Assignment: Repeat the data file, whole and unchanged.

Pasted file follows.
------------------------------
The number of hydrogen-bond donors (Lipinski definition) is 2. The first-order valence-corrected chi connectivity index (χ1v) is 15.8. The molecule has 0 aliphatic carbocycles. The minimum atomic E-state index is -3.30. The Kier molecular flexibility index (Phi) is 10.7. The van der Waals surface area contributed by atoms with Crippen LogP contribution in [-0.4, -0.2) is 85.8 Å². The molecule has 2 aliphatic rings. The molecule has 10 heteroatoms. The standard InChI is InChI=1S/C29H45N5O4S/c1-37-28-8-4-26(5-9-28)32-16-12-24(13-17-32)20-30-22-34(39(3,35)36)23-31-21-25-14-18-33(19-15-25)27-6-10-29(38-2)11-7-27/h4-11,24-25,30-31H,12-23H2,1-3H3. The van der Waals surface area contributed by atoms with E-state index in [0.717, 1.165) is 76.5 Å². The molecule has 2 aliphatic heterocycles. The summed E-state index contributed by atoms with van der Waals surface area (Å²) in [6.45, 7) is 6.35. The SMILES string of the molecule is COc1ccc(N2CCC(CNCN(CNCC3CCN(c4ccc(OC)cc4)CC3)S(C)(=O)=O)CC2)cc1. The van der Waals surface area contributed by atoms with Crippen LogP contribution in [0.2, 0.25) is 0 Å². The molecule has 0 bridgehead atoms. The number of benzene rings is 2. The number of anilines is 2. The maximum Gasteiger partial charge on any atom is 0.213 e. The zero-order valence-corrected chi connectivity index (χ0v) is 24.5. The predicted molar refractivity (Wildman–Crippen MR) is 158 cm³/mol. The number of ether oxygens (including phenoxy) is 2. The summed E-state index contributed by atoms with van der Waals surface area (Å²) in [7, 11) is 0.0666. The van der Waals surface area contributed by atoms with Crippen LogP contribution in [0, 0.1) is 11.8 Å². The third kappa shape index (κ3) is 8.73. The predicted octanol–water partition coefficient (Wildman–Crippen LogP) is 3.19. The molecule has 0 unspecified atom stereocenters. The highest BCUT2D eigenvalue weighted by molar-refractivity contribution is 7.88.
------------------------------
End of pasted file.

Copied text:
The number of hydrogen-bond donors (Lipinski definition) is 2. The first-order valence-corrected chi connectivity index (χ1v) is 15.8. The molecule has 0 aliphatic carbocycles. The minimum atomic E-state index is -3.30. The Kier molecular flexibility index (Phi) is 10.7. The van der Waals surface area contributed by atoms with Crippen LogP contribution in [-0.4, -0.2) is 85.8 Å². The molecule has 2 aliphatic rings. The molecule has 10 heteroatoms. The standard InChI is InChI=1S/C29H45N5O4S/c1-37-28-8-4-26(5-9-28)32-16-12-24(13-17-32)20-30-22-34(39(3,35)36)23-31-21-25-14-18-33(19-15-25)27-6-10-29(38-2)11-7-27/h4-11,24-25,30-31H,12-23H2,1-3H3. The van der Waals surface area contributed by atoms with E-state index in [0.717, 1.165) is 76.5 Å². The molecule has 2 aliphatic heterocycles. The summed E-state index contributed by atoms with van der Waals surface area (Å²) in [6.45, 7) is 6.35. The SMILES string of the molecule is COc1ccc(N2CCC(CNCN(CNCC3CCN(c4ccc(OC)cc4)CC3)S(C)(=O)=O)CC2)cc1. The van der Waals surface area contributed by atoms with Crippen LogP contribution in [0.2, 0.25) is 0 Å². The molecule has 0 bridgehead atoms. The number of benzene rings is 2. The number of anilines is 2. The maximum Gasteiger partial charge on any atom is 0.213 e. The zero-order valence-corrected chi connectivity index (χ0v) is 24.5. The predicted molar refractivity (Wildman–Crippen MR) is 158 cm³/mol. The number of ether oxygens (including phenoxy) is 2. The summed E-state index contributed by atoms with van der Waals surface area (Å²) in [7, 11) is 0.0666. The van der Waals surface area contributed by atoms with Crippen LogP contribution in [0, 0.1) is 11.8 Å². The third kappa shape index (κ3) is 8.73. The predicted octanol–water partition coefficient (Wildman–Crippen LogP) is 3.19. The molecule has 0 unspecified atom stereocenters. The highest BCUT2D eigenvalue weighted by molar-refractivity contribution is 7.88.